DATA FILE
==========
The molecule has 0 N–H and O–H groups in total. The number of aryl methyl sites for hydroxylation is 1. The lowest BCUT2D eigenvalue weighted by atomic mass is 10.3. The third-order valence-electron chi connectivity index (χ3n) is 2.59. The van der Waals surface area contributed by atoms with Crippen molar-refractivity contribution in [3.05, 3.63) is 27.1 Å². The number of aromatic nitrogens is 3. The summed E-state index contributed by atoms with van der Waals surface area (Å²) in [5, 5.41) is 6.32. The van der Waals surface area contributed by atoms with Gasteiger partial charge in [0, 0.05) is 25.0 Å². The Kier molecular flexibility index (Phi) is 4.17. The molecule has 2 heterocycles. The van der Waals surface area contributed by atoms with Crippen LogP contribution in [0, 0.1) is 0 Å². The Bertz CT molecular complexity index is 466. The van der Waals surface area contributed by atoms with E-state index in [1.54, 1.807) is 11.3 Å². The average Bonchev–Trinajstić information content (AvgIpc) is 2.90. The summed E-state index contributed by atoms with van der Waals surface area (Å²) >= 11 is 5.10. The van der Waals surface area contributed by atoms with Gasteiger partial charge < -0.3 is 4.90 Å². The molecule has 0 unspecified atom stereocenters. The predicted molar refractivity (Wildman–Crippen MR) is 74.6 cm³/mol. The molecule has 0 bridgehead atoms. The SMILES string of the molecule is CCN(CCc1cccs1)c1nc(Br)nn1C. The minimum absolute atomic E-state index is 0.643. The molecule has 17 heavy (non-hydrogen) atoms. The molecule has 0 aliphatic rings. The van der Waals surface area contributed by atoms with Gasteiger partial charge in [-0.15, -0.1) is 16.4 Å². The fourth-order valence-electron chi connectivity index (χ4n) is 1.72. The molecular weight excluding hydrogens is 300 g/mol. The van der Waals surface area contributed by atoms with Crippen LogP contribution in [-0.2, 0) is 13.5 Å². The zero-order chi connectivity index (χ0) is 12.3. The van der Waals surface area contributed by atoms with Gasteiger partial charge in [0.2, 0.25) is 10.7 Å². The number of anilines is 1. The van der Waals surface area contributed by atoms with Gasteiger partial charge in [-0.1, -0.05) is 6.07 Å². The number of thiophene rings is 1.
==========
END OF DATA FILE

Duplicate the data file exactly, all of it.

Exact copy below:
The molecule has 0 N–H and O–H groups in total. The number of aryl methyl sites for hydroxylation is 1. The lowest BCUT2D eigenvalue weighted by atomic mass is 10.3. The third-order valence-electron chi connectivity index (χ3n) is 2.59. The van der Waals surface area contributed by atoms with Crippen molar-refractivity contribution in [3.05, 3.63) is 27.1 Å². The number of aromatic nitrogens is 3. The summed E-state index contributed by atoms with van der Waals surface area (Å²) in [5, 5.41) is 6.32. The van der Waals surface area contributed by atoms with Gasteiger partial charge in [0, 0.05) is 25.0 Å². The Kier molecular flexibility index (Phi) is 4.17. The molecule has 2 heterocycles. The van der Waals surface area contributed by atoms with Crippen LogP contribution in [0, 0.1) is 0 Å². The Bertz CT molecular complexity index is 466. The van der Waals surface area contributed by atoms with E-state index in [1.54, 1.807) is 11.3 Å². The average Bonchev–Trinajstić information content (AvgIpc) is 2.90. The summed E-state index contributed by atoms with van der Waals surface area (Å²) >= 11 is 5.10. The van der Waals surface area contributed by atoms with Gasteiger partial charge < -0.3 is 4.90 Å². The molecule has 0 unspecified atom stereocenters. The predicted molar refractivity (Wildman–Crippen MR) is 74.6 cm³/mol. The molecule has 0 bridgehead atoms. The SMILES string of the molecule is CCN(CCc1cccs1)c1nc(Br)nn1C. The minimum absolute atomic E-state index is 0.643. The molecule has 17 heavy (non-hydrogen) atoms. The molecule has 0 aliphatic rings. The van der Waals surface area contributed by atoms with Gasteiger partial charge in [-0.15, -0.1) is 16.4 Å². The fourth-order valence-electron chi connectivity index (χ4n) is 1.72. The molecular weight excluding hydrogens is 300 g/mol. The van der Waals surface area contributed by atoms with Crippen LogP contribution in [-0.2, 0) is 13.5 Å². The zero-order chi connectivity index (χ0) is 12.3. The van der Waals surface area contributed by atoms with Gasteiger partial charge in [0.2, 0.25) is 10.7 Å². The number of anilines is 1. The van der Waals surface area contributed by atoms with Gasteiger partial charge in [-0.1, -0.05) is 6.07 Å². The number of thiophene rings is 1.